Role of Parents in Preventing Childhood Obesity


Childhood obesity is a public health problem recognized all over theworld. Prevalence of childhood obesity in America is alarming andimmediate and sustainable action is needed to prevent the severediseases that are associated with obesity (Frontini, Moreira &ampCanavarro, 2015). One in every 6 American children is obese (CDC,2015). According to CDC (2015) about 17% of children and adolescentsof between 2-19 years, which is approximately 12.7 million, wereobese in the year 2011-12. Obesity has been defined by body massindex at and above 95th percentile in the sex specific BMI-for-agecharts by CDC for children between 2-19 years. Prevalence is alsocommon along ethnic line with Hispanics recording a prevalence of22.4% in 2011-2012, followed by non-Hispanic blacks at 20.2% andnon-Hispanic whites at 14.1% (CDC, 2015).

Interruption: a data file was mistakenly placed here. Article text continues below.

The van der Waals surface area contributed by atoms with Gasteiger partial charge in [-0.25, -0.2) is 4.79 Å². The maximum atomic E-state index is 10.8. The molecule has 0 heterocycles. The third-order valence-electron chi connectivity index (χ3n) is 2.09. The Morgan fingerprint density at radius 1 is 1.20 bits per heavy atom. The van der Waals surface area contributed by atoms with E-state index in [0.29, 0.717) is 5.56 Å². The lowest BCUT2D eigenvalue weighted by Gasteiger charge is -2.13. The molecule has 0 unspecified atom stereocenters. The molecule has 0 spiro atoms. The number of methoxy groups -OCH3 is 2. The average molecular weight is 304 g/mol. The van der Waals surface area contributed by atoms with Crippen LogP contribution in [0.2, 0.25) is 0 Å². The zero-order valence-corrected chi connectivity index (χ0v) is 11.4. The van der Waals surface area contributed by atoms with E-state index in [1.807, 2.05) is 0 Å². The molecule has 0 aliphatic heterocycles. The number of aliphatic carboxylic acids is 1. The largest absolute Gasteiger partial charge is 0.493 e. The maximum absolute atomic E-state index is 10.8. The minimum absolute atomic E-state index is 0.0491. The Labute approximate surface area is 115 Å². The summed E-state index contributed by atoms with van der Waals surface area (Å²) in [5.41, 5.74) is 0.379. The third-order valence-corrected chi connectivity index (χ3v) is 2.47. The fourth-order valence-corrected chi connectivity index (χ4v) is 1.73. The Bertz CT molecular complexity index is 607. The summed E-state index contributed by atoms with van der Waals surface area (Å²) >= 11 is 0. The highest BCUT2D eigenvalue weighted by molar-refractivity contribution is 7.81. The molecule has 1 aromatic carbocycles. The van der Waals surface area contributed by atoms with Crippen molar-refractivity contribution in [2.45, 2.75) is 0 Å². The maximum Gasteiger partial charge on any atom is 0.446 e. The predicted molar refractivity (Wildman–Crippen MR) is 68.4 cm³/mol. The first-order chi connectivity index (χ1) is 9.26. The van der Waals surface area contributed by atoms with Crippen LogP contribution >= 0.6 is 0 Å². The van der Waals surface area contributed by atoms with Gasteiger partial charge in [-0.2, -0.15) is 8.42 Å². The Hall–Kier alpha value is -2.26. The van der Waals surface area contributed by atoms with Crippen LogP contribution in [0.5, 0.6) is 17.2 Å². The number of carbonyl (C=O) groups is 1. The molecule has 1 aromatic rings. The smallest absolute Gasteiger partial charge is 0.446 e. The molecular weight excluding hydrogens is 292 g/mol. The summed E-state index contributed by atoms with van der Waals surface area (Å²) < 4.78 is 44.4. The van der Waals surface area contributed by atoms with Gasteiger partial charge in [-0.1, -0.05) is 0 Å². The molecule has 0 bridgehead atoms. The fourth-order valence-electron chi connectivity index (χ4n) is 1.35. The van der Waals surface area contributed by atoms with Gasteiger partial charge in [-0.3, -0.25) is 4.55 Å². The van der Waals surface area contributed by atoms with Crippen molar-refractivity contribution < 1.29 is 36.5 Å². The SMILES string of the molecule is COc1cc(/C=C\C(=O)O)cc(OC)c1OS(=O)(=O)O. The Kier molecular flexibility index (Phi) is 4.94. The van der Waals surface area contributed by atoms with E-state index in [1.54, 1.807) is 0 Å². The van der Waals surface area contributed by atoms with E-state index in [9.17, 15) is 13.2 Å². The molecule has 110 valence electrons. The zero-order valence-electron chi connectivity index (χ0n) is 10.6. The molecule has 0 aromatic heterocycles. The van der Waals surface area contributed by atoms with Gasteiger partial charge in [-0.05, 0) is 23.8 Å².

Risk Factors for Childhood Obesity

Many studies and experiments have shown same results on a number ofrisk factors for childhood obesity. Top on the list is the geneticpredisposition of obesity (Golan &amp Crow, 2004). Family memberswith a history of obesity are likely to pass the same gene mutationsto their offsprings. Physical inactivity is a nidus for accumulationof fat in various body parts especially the heart, liver and adiposetissue (Golan &amp Crow, 2004). Increased sedentary lifestylecharacterized by consumption of high caloric and high fat diet is arisk factor for obesity especially due to overreliance on fast foodsand carbonated beverages (Golan &amp Crow, 2004).